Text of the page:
The worst part of Evangelion: You Can (Not) Adapt isn’t even the movie itself, but the things it heralds. The post-credits scene shows the Emperor of the Angels looking out at Earth from the Moon and announcing that he has a secret weapon before the camera cuts to Kaworu (played by that other Stranger Things kid) standing beside him. This isn’t just a tease for a sequel, but a threat that there’s absolutely more to come. In fact, Netflix recently announced that You Can (Not) Adapt is only the first installment in an Evangelion trilogy and that they’re already at work creating spin-off movies and series to create a cinematic universe, like Universal Studios’ wildly successful Dark Universe.

There are even talks of a Nadia: The Secret of Blue Water live-action series that will connect to Evangelion, like how Neon Genesis Evangelion was originally conceived as a follow-up to the other Gainax anime. However, the big difference between then and now is that the two are being mashed together to generate more creatively-bankrupt “content”, like beasts of burden forced to breed with one another. I dread it all with every fiber of my being, especially the miniseries that just got announced while I was writing this paragraph. It will apparently explore the origins of Pen Pen, who is a tuxedo-wearing human assassin in the Netflix movie rather than a penguin. Evangelion: You Can (Not) Adapt seems embarrassed by its source material, and as a result, the movie is constantly at odds with its own existence. Every second of the adaptation reminds you that there’s a much better version of this story you should watch instead.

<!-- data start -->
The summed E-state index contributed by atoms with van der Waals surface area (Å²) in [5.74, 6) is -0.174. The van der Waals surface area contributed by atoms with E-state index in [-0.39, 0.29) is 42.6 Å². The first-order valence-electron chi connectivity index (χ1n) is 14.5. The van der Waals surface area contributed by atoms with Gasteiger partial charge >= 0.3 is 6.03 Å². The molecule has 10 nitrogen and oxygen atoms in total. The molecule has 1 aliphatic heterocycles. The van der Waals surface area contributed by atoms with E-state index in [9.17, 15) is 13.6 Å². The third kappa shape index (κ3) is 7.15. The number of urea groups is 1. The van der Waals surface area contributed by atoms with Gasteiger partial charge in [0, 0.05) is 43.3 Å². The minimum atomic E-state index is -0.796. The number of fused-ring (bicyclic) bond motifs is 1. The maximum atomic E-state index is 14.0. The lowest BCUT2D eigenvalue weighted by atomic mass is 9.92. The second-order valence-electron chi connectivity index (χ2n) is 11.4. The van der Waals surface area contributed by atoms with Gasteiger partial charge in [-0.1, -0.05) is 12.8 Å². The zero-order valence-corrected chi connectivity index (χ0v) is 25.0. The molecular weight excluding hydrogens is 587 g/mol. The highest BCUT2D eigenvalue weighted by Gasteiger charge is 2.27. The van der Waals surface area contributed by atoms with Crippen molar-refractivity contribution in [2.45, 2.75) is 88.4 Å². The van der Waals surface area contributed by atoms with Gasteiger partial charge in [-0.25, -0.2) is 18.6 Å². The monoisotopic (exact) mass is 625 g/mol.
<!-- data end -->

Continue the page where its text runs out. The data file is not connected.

By Quinn Hesters

Quinn is a vat-grown living advertisement created by the LEGO Company to promote their products. When he's not being the flesh-and-blood equivalent of a billboard, he's raving about the X-Men on Twitter.